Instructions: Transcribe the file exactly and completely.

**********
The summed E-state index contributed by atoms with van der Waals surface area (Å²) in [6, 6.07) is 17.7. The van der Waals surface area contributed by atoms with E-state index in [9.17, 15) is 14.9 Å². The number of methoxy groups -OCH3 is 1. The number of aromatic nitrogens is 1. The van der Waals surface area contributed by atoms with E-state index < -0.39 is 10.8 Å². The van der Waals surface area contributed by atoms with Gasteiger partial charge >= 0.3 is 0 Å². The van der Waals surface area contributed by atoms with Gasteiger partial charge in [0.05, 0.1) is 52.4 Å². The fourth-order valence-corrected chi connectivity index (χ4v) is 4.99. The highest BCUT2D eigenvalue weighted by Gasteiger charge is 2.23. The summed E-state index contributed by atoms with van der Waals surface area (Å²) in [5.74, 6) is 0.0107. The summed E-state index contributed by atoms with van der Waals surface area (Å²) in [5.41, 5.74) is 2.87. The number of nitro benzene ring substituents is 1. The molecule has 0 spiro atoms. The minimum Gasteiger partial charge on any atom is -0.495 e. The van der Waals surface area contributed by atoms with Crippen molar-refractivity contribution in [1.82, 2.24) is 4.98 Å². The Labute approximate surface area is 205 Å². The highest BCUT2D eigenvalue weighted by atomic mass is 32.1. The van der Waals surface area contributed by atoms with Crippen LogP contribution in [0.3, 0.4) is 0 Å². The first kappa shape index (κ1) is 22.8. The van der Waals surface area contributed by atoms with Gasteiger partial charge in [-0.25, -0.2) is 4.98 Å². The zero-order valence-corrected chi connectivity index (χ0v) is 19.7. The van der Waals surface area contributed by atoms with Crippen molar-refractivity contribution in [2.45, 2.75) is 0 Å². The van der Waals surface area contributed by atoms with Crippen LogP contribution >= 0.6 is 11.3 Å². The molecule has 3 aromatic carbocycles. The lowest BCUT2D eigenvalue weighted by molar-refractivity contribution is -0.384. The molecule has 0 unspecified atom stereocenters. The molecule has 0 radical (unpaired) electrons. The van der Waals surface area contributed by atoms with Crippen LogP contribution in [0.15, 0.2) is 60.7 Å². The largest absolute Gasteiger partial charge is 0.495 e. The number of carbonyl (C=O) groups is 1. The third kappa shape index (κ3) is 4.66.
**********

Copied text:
The summed E-state index contributed by atoms with van der Waals surface area (Å²) in [6, 6.07) is 17.7. The van der Waals surface area contributed by atoms with E-state index in [9.17, 15) is 14.9 Å². The number of methoxy groups -OCH3 is 1. The number of aromatic nitrogens is 1. The van der Waals surface area contributed by atoms with E-state index < -0.39 is 10.8 Å². The van der Waals surface area contributed by atoms with Gasteiger partial charge >= 0.3 is 0 Å². The van der Waals surface area contributed by atoms with Gasteiger partial charge in [0.05, 0.1) is 52.4 Å². The fourth-order valence-corrected chi connectivity index (χ4v) is 4.99. The highest BCUT2D eigenvalue weighted by Gasteiger charge is 2.23. The summed E-state index contributed by atoms with van der Waals surface area (Å²) in [5.74, 6) is 0.0107. The summed E-state index contributed by atoms with van der Waals surface area (Å²) in [5.41, 5.74) is 2.87. The number of nitro benzene ring substituents is 1. The molecule has 0 spiro atoms. The minimum Gasteiger partial charge on any atom is -0.495 e. The van der Waals surface area contributed by atoms with Crippen molar-refractivity contribution in [1.82, 2.24) is 4.98 Å². The Labute approximate surface area is 205 Å². The highest BCUT2D eigenvalue weighted by atomic mass is 32.1. The van der Waals surface area contributed by atoms with Crippen LogP contribution in [0.3, 0.4) is 0 Å². The first kappa shape index (κ1) is 22.8. The van der Waals surface area contributed by atoms with Gasteiger partial charge in [-0.25, -0.2) is 4.98 Å². The zero-order valence-corrected chi connectivity index (χ0v) is 19.7. The van der Waals surface area contributed by atoms with Crippen molar-refractivity contribution in [2.45, 2.75) is 0 Å². The van der Waals surface area contributed by atoms with Crippen LogP contribution >= 0.6 is 11.3 Å². The molecule has 3 aromatic carbocycles. The lowest BCUT2D eigenvalue weighted by molar-refractivity contribution is -0.384. The molecule has 0 unspecified atom stereocenters. The molecule has 0 radical (unpaired) electrons. The van der Waals surface area contributed by atoms with Crippen LogP contribution in [0.15, 0.2) is 60.7 Å². The largest absolute Gasteiger partial charge is 0.495 e. The number of carbonyl (C=O) groups is 1. The third kappa shape index (κ3) is 4.66.